'Twas the night after Christmas -- sometime in the wee, small hours before dawn -- and all through the house, not a creature was stirring, except you and the electronic mouse attached to the personal computer you found under the tree. You got a computer!

If you're like most new computer owners, you instantly forgot about such trifling distractions as your spouse, your kids and the favorite uncle who flew in from Katmandu for the holidays. A computer! You plugged it in, punched a few keys, and spent the next umpteen hours oblivious to everything except this marvelous new toy (oops -- I mean "tool," of course).

But now what? Once you're past the first night's playing around and you've started to sense the fantastic feeling of power and control a computer provides, what do you do next? Here's a suggestion on what to do with your computer the second day: Torture it.

Everyone who gets a new computer should spend some time right away subjecting the machine to assorted forms of torture (if that word seems too violent for the season, substitute the phrase, "diagnostic testing"). You should run your computer through its paces, thousands and thousands of times, just to make sure everything works.

When you get a brand-new computer, it's covered by a warranty, which probably lasts 90 days or so. If your machine is ever going to have a glitch, it would be nice for said glitch to appear during the warranty period, when repairs are free. That's why I recommend "diagnostic testing"; the idea is to force all potential problems to the surface right away.

I made the same suggestion in this space last Christmas. It paid off for E. Peter Robare, of La Grange, Ky., who reads this column in one of America's great newspapers, the Louisville Courier-Journal. He got a Commodore 64 for Christmas last year and immediately starting running my torture tests. "Sometime into the third hour," he wrote me later, "the screen went 'garbage' and a short time later, completely blank."

Mr. Robare took his computer back to the dealer within the warranty period. Not only did he get a new Commodore, but he got a $38 refund, because the price had fallen that much in the brief time since his had been purchased. The new machine passed my torture tests, and is still running fine.

The first thing you should do with a new computer is turn it on -- and keep it on, nonstop, for three days or more.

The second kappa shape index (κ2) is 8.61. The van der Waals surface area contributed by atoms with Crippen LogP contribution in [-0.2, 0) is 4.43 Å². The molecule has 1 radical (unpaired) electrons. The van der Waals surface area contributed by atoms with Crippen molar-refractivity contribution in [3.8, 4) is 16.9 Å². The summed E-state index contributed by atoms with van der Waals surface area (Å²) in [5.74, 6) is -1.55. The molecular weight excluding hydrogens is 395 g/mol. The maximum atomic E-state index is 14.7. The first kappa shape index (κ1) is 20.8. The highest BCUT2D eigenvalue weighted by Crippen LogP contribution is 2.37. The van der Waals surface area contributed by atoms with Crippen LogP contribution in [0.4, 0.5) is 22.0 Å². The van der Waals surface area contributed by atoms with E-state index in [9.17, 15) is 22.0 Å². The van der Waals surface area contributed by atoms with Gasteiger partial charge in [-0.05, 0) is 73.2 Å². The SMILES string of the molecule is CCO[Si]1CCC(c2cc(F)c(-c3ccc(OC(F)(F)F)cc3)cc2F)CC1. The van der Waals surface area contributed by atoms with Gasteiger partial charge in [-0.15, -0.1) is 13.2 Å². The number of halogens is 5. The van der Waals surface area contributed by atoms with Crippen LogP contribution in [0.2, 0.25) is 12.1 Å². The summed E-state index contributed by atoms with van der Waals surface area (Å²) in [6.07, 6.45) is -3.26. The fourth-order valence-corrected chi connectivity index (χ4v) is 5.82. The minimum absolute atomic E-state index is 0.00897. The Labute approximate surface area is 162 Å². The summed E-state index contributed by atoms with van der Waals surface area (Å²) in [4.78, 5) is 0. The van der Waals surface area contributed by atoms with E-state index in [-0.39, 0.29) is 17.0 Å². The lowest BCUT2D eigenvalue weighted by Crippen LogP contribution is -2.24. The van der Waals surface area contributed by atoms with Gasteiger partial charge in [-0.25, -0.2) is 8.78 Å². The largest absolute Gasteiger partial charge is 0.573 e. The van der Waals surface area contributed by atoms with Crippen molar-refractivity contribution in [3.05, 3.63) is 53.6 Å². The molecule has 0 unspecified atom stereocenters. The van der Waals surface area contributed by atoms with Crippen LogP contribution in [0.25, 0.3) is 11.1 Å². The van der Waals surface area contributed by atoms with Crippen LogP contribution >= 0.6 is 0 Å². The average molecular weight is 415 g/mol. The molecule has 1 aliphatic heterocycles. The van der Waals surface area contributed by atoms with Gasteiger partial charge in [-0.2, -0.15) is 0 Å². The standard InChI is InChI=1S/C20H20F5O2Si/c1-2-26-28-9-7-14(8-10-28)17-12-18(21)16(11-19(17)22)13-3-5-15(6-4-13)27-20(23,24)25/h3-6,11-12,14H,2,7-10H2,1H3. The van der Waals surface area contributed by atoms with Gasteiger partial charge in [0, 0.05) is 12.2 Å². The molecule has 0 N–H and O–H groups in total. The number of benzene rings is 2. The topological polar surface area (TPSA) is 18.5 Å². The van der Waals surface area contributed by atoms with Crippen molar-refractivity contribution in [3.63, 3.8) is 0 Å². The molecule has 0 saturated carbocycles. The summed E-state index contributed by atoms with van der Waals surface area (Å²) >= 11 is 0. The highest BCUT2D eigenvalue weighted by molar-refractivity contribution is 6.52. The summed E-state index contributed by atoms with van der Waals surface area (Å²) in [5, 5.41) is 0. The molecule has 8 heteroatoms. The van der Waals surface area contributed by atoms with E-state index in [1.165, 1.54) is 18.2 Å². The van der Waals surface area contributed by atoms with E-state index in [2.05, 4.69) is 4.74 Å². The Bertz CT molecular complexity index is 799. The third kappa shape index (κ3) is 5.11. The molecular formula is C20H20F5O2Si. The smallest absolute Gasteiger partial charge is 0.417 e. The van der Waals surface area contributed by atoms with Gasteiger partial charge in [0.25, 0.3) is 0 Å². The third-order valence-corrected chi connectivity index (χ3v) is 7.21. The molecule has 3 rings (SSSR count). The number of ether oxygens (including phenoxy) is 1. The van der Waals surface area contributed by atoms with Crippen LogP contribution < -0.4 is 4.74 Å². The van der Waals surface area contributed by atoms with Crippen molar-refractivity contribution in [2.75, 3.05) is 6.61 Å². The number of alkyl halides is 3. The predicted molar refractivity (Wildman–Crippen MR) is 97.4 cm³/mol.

Then you should start computing -- and keep on computing, nonstop, for a few hours or days, just as Mr. Robare did. You might feed your computer a program like this one in BASIC:

10 Z=X*X*X

20 PRINT X,Z

30 X=X+1

40 GOTO 10

The experts will tell you that this bit of code (it computes the cube of every integer from zero on up) is an "endless loop", which is verboten in programming school. But it's a nice little endless torture, and will keep your computer humming productively away all night. If your machine is still getting the cube right after a few million passes, you can be fairly sure its logic circuitry is okay.

If you're using a cheap TV set for display, this program could burn a spot in the screen. So don't run it for more than an hour or so unless you have a real computer monitor. You should also test the input-output circuitry to make sure what you type in gets to the microprocessor and shows up on the screen. One way to do this is to find a compliant 10-year-old, if there is such a thing, and have him bang away at the keys for an hour or so.

But why make a human perform this simple, repetitive task? This kind of mindless chore is what we have computers for. With a short program based on the following sequence, you can run automatically through every character your computer knows: 10 FOR A=1 TO 127

20 PRINT CHR: NEXT

(Depending on which computer you have, you can increase the last number in line 10 to 255. If you change the "PRINT" command in line 20 to "LPRINT," you'll be able to torture-test your printer, too.)

The single component of a computer that's probably most vulnerable to breakdowns is the disk drive. Here's a BASIC program that will test the drive by spinning the disk and reading a file as many times as you like (25 times in our example):

10 FOR A=1 TO 25

20 OPEN "I," #1, "FILE.DAT"

30 CLOSE #1: NEXT

(This program assumes you have a file called "FILE.DAT," or whatever name you use, on the disk.)

Some computers have diagnostic programs included on the operating system disk or listed in the user's manual. Typically, these programs will test every memory address or will check the rotation rate of your disk drive. Run these, too, right at the start.

If your computer flunks any of these torture tests, get it back to the shop while the warranty lasts. That way, you can be sure the machine won't start to torture you as soon as the 90 days are up.